Mayor calls for formal apology for Jallianwala Bagh Massacre
The Mayor of London, Sadiq Khan, today (Wednesday 6 December) called on the UK Government to make a full and formal apology to the people of Amritsar and India for the Jallianwala Bagh massacre.
During a visit to the Jallianwala Bagh memorial and garden, the Mayor paid his respects to those who were killed there in 1919, and made it clear that, almost 100 years on from the dreadful event, the British Government should formally apologise on behalf of the British politicians of the time.
The British Government has never extended a formal apology for the massacre, which killed hundreds of people and injured many more.
The Jallianwala Bagh Massacre is considered to be one of the most tragic events in Indian history. On Sunday 13 April 1919, during the celebration of Vaisakhi, 50 British Indian Army soldiers, commanded by Brigadier-General Reginald Dyer, began shooting at an unarmed gathering of civilians, who were taking part in a peaceful protest. It is thought that 379 people were killed, but the figure is still disputed.
Sadiq Khan extended his apologies during today’s visit but made it clear that a formal Government apology should have been given decades ago and that, ahead of the centenary of the massacre, it is more important now than ever that the Government properly acknowledges what happened at Jallianwala Bagh to ensure something like this can never happen again.
The Mayor of London, Sadiq Khan, said: “The Jallianwala Bagh massacre is one of the most horrific events in Indian history. It is wrong that successive British governments have fallen short of delivering a formal apology to the families of those who were killed.
“I’m clear that the Government should now apologise, especially as we reach the centenary of the massacre. This is about properly acknowledging what happened here and giving the people of Amritsar and India the closure they need through a formal apology.
“During my visit to this amazing country and the Jallianwala Bagh memorial and gardens, I’ve heard how the scars of the massacre are still felt in Amritsar. Although our two great countries now have a close relationship in business, culture, education and more, an apology from the British Government will go a long way in healing the wounds left by this awful event.”
At the Jallianwala Bagh memorial and garden, the Mayor met with ancestors of those who escaped the massacre and laid a wreath at the foot of the memorial to pay his respects. The Jallianwala Bagh National Memorial Trust was founded in 1920 to build the memorial at the site. The memorial was inaugurated in 1961 and serves as a way to remember those who died and were injured in the massacre.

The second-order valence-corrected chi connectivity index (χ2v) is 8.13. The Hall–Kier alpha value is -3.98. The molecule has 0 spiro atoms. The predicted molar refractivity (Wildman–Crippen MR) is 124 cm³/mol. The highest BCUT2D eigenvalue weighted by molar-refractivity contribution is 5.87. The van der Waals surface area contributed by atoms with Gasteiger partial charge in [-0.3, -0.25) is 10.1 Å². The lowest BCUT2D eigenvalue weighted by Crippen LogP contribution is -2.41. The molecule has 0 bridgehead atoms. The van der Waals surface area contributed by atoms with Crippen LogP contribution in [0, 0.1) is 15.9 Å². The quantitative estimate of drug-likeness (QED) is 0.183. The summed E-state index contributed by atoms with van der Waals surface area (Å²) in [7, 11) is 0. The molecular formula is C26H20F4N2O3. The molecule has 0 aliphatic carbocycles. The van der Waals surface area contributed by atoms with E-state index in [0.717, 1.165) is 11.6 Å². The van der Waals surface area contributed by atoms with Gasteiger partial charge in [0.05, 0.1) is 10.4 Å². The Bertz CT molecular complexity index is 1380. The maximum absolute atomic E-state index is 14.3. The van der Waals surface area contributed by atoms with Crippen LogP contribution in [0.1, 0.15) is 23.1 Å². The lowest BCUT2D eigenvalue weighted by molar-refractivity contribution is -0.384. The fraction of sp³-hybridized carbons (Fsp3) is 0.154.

Earlier this morning in Amritsar Sadiq Khan also visited Sri Harmandir Sahib, often known as the Golden Temple, which is the most important pilgrimage site of Sikhism.
Today’s visit forms part of the Mayor’s six-day mission to India and Pakistan to strengthen their cultural and economic ties with London. Sadiq is the first major British politician to embark on a trade mission to both countries in recent times.
Notes to editors
Previous British governments have apologised for atrocities. In the last seven years alone:
- In 2010, Gordon Brown apologised for the Child Migrant Programme which saw children in care sent to British colonies and announced £6m fund aimed at restoring families that were torn apart by the scheme.
- Also in 2010, David Cameron gave a formal state apology in the Commons on the day of the Bloody Sunday report. He acknowledged that all those who died were unarmed when they were killed by British soldiers and that a British soldier had fired the first shot at civilians. He also said that this was not a premeditated action, though "there was no point in trying to soften or equivocate" as "what happened should never, ever have happened". Cameron then apologised on behalf of the British Government by saying he was "deeply sorry".